After a slight hic-cup over North Africa (the spacecraft hadn’t separated properly – wires were holding it in one piece) Vostok 1 split in two and Gagarin was left in the capsule experiencing around 8-10g – more than twice what a Formula 1 driver experiences.

At 07:55 UTC and 7km above ground, Gagarin ejected and free-fell until he was 2.5km from the surface when the he opened his parachute. Two schoolgirls described the capsule landing scene: “It was a huge ball, about two or three meters high. It fell, then it bounced and then it fell again. There was a huge hole where it hit the first time.

The capsule after it’s landing.

The capsule is now in the RKK Energiya museum near Moscow.

When Gagarin eventually landed south west of Engels in Saratov, the first people who came across him were a farmer and her daughter. According to Gagarin himself: “When they saw me in my space suit and the parachute dragging alongside as I walked, they started to back away in fear. I told them, don’t be afraid, I am a Soviet like you, who has descended from space and I must find a telephone to call Moscow!

After the flight Gagarin became an international celebrity. He was awarded the title Hero of the Soviet Union (the U.S.S.R.’s highest honour) along with numerous other international awards. He went to many countries around the world to promote the Soviet Union which included: Italy, Germany, Canada, Brazil, Japan, Finland and Great Britain. It is said he fondly remembered his trip to Manchester in particular.

Tragically on 27 March 1968, Gagarin was killed along with his flight instructor Vladimir Seryogin when their MiG-15UTI crashed near the town of Kirzhach. Their ashes were buried in the walls of the Kremlin in Red Square. Very recent declassified documents state that the cause of the crash was the plane being manoeuvred sharply by either Gagarin or Seryogin in order to avoid a weather balloon or entry into cloud cover.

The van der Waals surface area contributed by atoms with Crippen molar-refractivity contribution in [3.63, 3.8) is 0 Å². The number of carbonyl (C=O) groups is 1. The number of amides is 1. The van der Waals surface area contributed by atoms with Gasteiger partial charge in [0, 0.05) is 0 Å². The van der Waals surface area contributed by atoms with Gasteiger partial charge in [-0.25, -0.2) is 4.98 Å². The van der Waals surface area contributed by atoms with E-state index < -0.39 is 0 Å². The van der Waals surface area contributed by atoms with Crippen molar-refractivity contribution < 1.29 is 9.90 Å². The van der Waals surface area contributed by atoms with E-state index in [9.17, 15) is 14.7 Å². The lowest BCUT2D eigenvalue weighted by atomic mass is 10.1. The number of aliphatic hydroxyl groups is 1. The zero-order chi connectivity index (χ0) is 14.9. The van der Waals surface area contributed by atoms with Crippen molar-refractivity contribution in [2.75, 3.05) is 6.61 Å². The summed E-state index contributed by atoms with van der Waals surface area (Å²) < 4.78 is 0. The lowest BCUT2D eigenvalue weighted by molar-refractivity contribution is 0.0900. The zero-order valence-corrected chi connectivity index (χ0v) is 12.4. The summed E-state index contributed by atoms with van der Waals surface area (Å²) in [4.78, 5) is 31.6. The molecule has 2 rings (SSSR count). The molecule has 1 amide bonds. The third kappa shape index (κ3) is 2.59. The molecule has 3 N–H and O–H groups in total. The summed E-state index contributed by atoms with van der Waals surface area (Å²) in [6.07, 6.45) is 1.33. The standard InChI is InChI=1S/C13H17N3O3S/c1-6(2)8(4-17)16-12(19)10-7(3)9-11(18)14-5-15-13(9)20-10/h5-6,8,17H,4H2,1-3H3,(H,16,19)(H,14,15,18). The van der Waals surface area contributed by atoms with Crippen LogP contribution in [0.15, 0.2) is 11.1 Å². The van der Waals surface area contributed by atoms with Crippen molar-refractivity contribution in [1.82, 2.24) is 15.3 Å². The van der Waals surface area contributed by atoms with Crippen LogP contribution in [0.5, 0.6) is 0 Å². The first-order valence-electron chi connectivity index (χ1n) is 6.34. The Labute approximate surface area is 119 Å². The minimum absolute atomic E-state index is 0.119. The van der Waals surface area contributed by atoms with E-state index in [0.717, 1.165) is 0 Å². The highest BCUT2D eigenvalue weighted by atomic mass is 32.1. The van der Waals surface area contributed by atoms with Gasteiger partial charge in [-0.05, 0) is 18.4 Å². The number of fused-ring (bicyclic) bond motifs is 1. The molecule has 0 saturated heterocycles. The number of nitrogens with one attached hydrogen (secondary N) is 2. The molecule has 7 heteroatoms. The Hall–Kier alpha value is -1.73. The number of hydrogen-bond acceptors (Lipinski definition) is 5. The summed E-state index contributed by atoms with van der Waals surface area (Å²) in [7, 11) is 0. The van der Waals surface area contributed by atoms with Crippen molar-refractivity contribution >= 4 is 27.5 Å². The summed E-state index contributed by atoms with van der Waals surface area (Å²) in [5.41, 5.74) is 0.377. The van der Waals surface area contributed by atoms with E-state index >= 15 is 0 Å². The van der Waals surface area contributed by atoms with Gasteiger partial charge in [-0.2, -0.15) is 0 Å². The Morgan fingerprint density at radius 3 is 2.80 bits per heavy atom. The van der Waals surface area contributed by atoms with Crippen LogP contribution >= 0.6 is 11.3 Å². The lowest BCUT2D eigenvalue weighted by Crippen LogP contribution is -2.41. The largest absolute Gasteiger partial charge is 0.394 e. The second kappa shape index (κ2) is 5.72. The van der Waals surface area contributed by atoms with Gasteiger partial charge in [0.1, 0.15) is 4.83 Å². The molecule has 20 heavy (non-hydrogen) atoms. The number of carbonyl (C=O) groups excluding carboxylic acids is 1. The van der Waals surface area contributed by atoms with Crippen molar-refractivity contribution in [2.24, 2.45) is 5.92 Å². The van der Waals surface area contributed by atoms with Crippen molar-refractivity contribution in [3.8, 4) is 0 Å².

Gagarin is still widely celebrated in Russia to this day. 12 April is both Cosmonautics Day in Russia and Yuri’s Night around the world. Today, the golden anniversary of his flight, events are taking place all over the world, with a 50-gun salute in Moscow. This is just my small tribute to him.

Since his pioneering flight, over 500 men and women from 38 different countries have gone into space. Hopefully one day I’ll join the club (if I can afford it) and if I do I’ll be thinking of Gagarin, and what it must have felt like to be the first man ever to leave our safe little blue world.

*Titov became the second man in space in August 1961 aboard Vostok 2. He was the first person to spend a day in space, sleep in space and suffer from space sickness (motion sickness in space).

Earth is the cradle of humanity, but one cannot remain in the cradle forever.” – Konstantin Tsiolkovsky, Father of rocketry.

THE reigning F1 world champion, Sebastian Vettel (Red Bull), will start the second race of the season, the Malaysia Grand Prix, from pole position. However unlike in Australia, he only just managed to secure the prime spot on the grid.

Vettel’s Q3 pole earning time was 1:34.870, lapping the Sepang International Circuit at an average speed of 130.688-mph. But for a vast majority of the 10 minute Q3 session, it looked like McLaren’s Lewis Hamilton would be on pole with a fastest time of 1:34.974. Mark Webber (Red Bull) will start from third on the grid – his fastest time was 1:35.179 – with the McLaren of Jenson Button (1:35.200) alongside him in fourth.

Fifth on the grid Fernando Alonso could only get his Ferrari around in a time of 1:35.802, a full six-tenths of a second behind Button. It looks more than likely that the race winner tomorrow will be driving either a Red Bull or a McLaren based on this gulf in speed.

The rest of the top 10 are in grid order: Nick Heidfeld (Renault), Felipe Massa (Ferrari), Vitaly Petrov (Renault), Nico Rosberg (Mercedes) and Kamui Kobayashi (Sauber).

The drivers who dropped out in Q2, and thus filling the grid slots 11-17 respectively are: Michael Schumacher (Mercedes), Sébastien Buemi and Jamie Alguersuari (both Toro Rosso), Paul di Resta (Force India), Rubens Barrichello (Williams), Sergio Pérez (Sauber) and Adrian Sutil (Force India).

Q1 was temporarily halted because Buemi’s left sidepod came off his car and landed in the road, but that still didn’t stop: Pastor Maldonado (Williams), Heikki Kovalainen and Jarno Trulli (both Lotus), Timo Glock and Jérôme d’Ambrosio (both Virgin) and the HRTs of Vitantonio Liuzzi and Narain Karthikeyan all falling at the first and being placed 18th-24th on the grid respectively.